Republican strategists have struggled to agree on a line of attack against Kamala Harris, Joe Biden’s running mate on the Democratic presidential ticket, branding her both a “radical leftist” and not progressive enough. We take a look at where she stands on the key issues as she prepares to square off with Vice President Mike Pence in their only debate on Wednesday.
California’s junior senator and former attorney general, Harris, 55, is the first Black woman to appear on a major party’s presidential ticket. Democrats are hoping that her Jamaican and Indian heritage might energise a broad spectrum of voters – including people of colour, women and immigrants – to turn out for Biden.
Harris fell on the centre of the spectrum of left-leaning candidates for the 2020 Democratic nomination. She said she wanted to keep an option for private health insurance on the table while her left-of-centre rivals, Senator Bernie Sanders and Senator Elizabeth Warren, pushed for a government-run system. She said she regretted that a 2011 California anti-truancy law she had supported later led to the arrests of parents whose children had missed school; she announced support for independent probes into police misconduct, a position she opposed as a Senate candidate in 2016.
Harris’s past record as a prosecutor and in the Senate are coming under particular scrutiny as she runs alongside Biden, who at 77 would become the oldest US president ever sworn into office if he wins in November.
FRANCE 24 takes a look at where Senator Harris stands on the issues.
Policing and criminal justice reform
Harris cites her experience as a California prosecutor to support her ability to pursue criminal justice reform. Her 2020 presidential campaign website outlines her intent to end the mass incarceration of Americans and particularly Black Americans, and begin a shift from policies that punish drug use by legalising cannabis and expunging prior marijuana convictions. Her website also said she planned to end mandatory minimum sentences for drug crimes, eliminate private prisons and detention centres, and open a Bureau of Children and Family Justice that would protect the civil rights of minors in the justice system.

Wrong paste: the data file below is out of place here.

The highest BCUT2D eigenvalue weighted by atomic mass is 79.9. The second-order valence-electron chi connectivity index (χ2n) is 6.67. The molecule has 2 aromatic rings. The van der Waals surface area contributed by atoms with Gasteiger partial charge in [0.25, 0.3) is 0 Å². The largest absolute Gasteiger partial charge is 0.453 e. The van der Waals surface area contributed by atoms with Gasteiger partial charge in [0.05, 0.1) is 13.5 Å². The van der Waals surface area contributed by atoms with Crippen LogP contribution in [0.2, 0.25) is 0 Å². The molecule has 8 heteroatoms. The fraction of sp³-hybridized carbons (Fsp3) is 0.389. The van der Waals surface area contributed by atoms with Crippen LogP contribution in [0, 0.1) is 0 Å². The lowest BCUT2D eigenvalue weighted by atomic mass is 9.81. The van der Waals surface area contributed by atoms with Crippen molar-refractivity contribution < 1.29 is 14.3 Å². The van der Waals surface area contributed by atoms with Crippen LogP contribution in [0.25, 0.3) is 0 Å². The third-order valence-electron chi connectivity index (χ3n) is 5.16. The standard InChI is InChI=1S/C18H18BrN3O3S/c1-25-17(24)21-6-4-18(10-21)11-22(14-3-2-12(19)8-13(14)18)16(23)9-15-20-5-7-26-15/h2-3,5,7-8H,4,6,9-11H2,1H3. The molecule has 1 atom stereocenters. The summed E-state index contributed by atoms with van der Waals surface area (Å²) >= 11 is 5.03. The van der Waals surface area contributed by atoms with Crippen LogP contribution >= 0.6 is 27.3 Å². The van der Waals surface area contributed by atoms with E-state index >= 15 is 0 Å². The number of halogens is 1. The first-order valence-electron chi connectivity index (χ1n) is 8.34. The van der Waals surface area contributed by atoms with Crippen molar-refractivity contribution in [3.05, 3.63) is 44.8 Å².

Four days after George Floyd died while being detained by police, Senator Harris issued a statement calling the deaths of Black Americans in encounters with police and would-be vigilantes “the result of broader systematic racism". She co-introduced the Justice in Policing Act of 2020 to train police to eschew racial profiling and ban the federal use of chokeholds and no-knock warrants, which allow police to enter suspects’ homes without first announcing their presence. The act would also create a national registry to ensure that officers who are fired for misconduct cannot join police departments in other jurisdictions.
But Harris’s record as a “reformer” when she served as California’s attorney general and San Francisco district attorney is the subject of debate. She turned down requests as attorney general to investigate police shootings in San Francisco in 2014 but supported a Department of Justice probe there in 2016, the New York Times reported. When police unions spoke out to prevent public access to disciplinary hearings in 2007, she also held her tongue, the Times reported.
Climate change and the environment
Harris issued a statement in 2019 describing herself as a “proud co-sponsor” of Democratic Senate colleague Ed Markey’s Green New Deal resolution, proponents of which say it would fight global warming while creating millions of jobs and helping communities that have borne the brunt of pollution.
International environmental nonprofit Greenpeace noted that Harris introduced the Climate Equity Act in 2019, which would ensure that environmental measures are evaluated for their effect on poorer communities, and would create an Office of Climate and Environmental Justice Accountability. Harris said in a June debate while running for president that she would rejoin the Paris Agreement to fight climate change “on day one” should she win.
Harris criticised Chevron’s plans to expand an oil refinery in the San Francisco Bay Area as California attorney general and supported a group of 17 state attorneys general, AGs United for Clean Power, that was established to pressure fossil fuel companies to stop misrepresenting climate science.
Greenpeace gave Harris a B+ on its #Climate2020 presidential scorecard, the same grade (with a slightly higher numeric score) it gave Biden.